(on the left, the Dry Aged Strip Loin, on the right, the Wet Aged)
After that, it was on to a course in Kobe and Kobe-Style beef. We sampled both cuts side-by-side with a potato risotto. To everyone’s delight, Chef also brought some black Colorado Truffles along, and shaved slivers on top of everyone’s risotto. Ok, if you know me, I know what you’re thinking. “Beth Anne! You are ALLERGIC to mushrooms!” Yeah, I know, but you know what? How often does an opportunity like this present itself? Seriously! I popped a Benadryl and said, “Bring it!” I have gotta say….it was very, very nice. I’ve never tasted anything quite like it. And yes, I did give about half of my share to Ginny rather than throwing caution completely to the wind, but I tried them.
(according to the chef, this piece of Japanese A5 Kobe alone runs about $1500.00 retail!) (on the left, the Japanese Kobe, on the right, the American Kobe. See the difference in the marbling?)

Now, about the Kobe. I don’t even have words for it. "Amazing" falls pathetically short of describing the taste and texture of the meat. I found a little piece of heaven right there in that kitchen. Now, don’t get me wrong, there is a good chance I’ll never have it again, based on the prices that the chef quoted to us (unless someone else wants to pick up the tab thankyouverymuch!), but believe me, I would if I got the chance!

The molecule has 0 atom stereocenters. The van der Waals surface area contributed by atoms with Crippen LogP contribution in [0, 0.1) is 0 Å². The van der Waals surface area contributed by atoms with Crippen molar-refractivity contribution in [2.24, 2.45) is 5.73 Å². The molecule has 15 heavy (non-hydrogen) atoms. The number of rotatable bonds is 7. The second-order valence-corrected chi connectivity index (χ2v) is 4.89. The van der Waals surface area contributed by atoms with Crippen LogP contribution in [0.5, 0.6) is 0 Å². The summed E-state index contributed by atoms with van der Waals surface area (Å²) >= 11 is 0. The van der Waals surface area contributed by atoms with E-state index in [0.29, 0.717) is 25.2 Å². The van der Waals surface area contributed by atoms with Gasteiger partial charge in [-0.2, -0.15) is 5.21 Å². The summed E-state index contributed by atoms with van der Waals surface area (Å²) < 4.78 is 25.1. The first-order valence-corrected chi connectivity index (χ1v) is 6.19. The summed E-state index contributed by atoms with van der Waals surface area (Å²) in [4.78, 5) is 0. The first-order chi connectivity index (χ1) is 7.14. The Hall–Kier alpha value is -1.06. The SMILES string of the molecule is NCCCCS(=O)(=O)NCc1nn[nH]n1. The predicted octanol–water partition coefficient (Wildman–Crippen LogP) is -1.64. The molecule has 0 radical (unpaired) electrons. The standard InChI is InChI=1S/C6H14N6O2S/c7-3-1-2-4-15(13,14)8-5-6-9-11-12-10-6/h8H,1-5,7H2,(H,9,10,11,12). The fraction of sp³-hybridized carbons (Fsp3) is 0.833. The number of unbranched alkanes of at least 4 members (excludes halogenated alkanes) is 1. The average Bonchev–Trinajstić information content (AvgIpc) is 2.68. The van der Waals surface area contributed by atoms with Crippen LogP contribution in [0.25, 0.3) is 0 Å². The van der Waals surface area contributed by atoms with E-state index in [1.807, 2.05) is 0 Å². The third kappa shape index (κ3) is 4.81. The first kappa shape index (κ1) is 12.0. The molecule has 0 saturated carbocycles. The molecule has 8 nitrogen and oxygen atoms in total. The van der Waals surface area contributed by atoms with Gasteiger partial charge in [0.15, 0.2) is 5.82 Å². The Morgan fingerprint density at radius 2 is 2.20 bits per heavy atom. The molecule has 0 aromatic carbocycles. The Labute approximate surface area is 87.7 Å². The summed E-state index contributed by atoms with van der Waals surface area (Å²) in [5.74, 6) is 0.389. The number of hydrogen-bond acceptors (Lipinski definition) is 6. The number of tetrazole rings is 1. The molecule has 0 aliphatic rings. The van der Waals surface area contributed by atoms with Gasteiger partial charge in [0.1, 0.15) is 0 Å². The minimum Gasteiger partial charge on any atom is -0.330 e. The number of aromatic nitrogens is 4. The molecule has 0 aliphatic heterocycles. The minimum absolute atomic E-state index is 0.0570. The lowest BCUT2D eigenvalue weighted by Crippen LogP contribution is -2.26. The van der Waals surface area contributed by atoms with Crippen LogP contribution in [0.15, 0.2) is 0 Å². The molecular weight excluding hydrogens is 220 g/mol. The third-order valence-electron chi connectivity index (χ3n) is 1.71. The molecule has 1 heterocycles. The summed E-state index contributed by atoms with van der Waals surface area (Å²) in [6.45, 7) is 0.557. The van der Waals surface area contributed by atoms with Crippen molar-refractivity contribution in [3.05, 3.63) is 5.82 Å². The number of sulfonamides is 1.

Please pardon the crudeness of some of my photos…..we were a little consumed by the experience and couldn’t wait to try what was placed in front of us, so please, pardon the bite marks….and the drool…..and, yes, the rareness of the steak, if that offends you. Which reminds me, to all you pansies who requested a “more well done cut” or left unfinished wine on the table….what is your problem??? Live in the moment, people! You did not come to this class to stay in your safe little comfort zone! Try something new! Trust the judgment of an expert and give it a chance! And, at the same time…..more for me! I got to have a bite or two of what you left on the serving plate. HA! And I’d do it again. And I WILL do it again! Soon, I hope. This will not be our last visit to the Kitchen Conservatory, and the next one won’t be soon enough. Did I mention the wonderful store they have as well? Ahhhhh heaven for a foodie like me.

Finally, thank you to Chef Lou Rook, Glenn Bargett, and the staff at the Kitchen Conservatory. It was phenomenal. I only wish we could have joined Lou and Glenn on their restaurant-hopping foray after the class. I am now officially “spoiled rotten”. I fear that ordinary steak will just never be enough again. Thank you, Sister, it was the best gift I've had in a very long time.

1 comment:

NV said...

Damn. now I want a steak!
Sorry though. I'm one of those "pansies" who likes food to be cooked. Will not risk sticking a fork into something that might moo back at me! :-)